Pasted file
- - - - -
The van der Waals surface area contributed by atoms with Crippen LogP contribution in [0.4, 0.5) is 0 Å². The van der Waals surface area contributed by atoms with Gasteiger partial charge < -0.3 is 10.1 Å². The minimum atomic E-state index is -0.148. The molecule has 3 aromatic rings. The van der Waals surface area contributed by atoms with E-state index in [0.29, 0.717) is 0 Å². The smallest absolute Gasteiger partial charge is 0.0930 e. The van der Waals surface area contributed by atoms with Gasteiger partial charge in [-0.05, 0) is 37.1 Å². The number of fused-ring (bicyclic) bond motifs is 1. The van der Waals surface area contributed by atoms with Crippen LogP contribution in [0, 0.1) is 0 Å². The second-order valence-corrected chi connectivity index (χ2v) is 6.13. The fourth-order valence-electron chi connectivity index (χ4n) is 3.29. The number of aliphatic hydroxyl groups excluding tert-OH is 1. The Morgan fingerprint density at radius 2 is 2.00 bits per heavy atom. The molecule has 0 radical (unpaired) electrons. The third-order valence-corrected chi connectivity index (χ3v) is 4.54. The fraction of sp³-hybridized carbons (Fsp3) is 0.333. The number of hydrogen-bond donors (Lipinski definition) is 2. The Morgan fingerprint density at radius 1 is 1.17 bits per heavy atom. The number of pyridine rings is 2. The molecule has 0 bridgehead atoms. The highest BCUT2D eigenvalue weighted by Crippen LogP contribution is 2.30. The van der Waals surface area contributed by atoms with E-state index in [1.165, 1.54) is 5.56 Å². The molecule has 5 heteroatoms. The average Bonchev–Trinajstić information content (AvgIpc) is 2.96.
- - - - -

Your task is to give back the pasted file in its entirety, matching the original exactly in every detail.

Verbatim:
The van der Waals surface area contributed by atoms with Crippen LogP contribution in [0.4, 0.5) is 0 Å². The van der Waals surface area contributed by atoms with Gasteiger partial charge < -0.3 is 10.1 Å². The minimum atomic E-state index is -0.148. The molecule has 3 aromatic rings. The van der Waals surface area contributed by atoms with E-state index in [0.29, 0.717) is 0 Å². The smallest absolute Gasteiger partial charge is 0.0930 e. The van der Waals surface area contributed by atoms with Gasteiger partial charge in [-0.05, 0) is 37.1 Å². The number of fused-ring (bicyclic) bond motifs is 1. The van der Waals surface area contributed by atoms with Crippen LogP contribution in [0, 0.1) is 0 Å². The second-order valence-corrected chi connectivity index (χ2v) is 6.13. The fourth-order valence-electron chi connectivity index (χ4n) is 3.29. The number of aliphatic hydroxyl groups excluding tert-OH is 1. The Morgan fingerprint density at radius 2 is 2.00 bits per heavy atom. The molecule has 0 radical (unpaired) electrons. The third-order valence-corrected chi connectivity index (χ3v) is 4.54. The fraction of sp³-hybridized carbons (Fsp3) is 0.333. The number of hydrogen-bond donors (Lipinski definition) is 2. The Morgan fingerprint density at radius 1 is 1.17 bits per heavy atom. The number of pyridine rings is 2. The molecule has 0 bridgehead atoms. The highest BCUT2D eigenvalue weighted by Crippen LogP contribution is 2.30. The van der Waals surface area contributed by atoms with E-state index in [1.165, 1.54) is 5.56 Å². The molecule has 5 heteroatoms. The average Bonchev–Trinajstić information content (AvgIpc) is 2.96.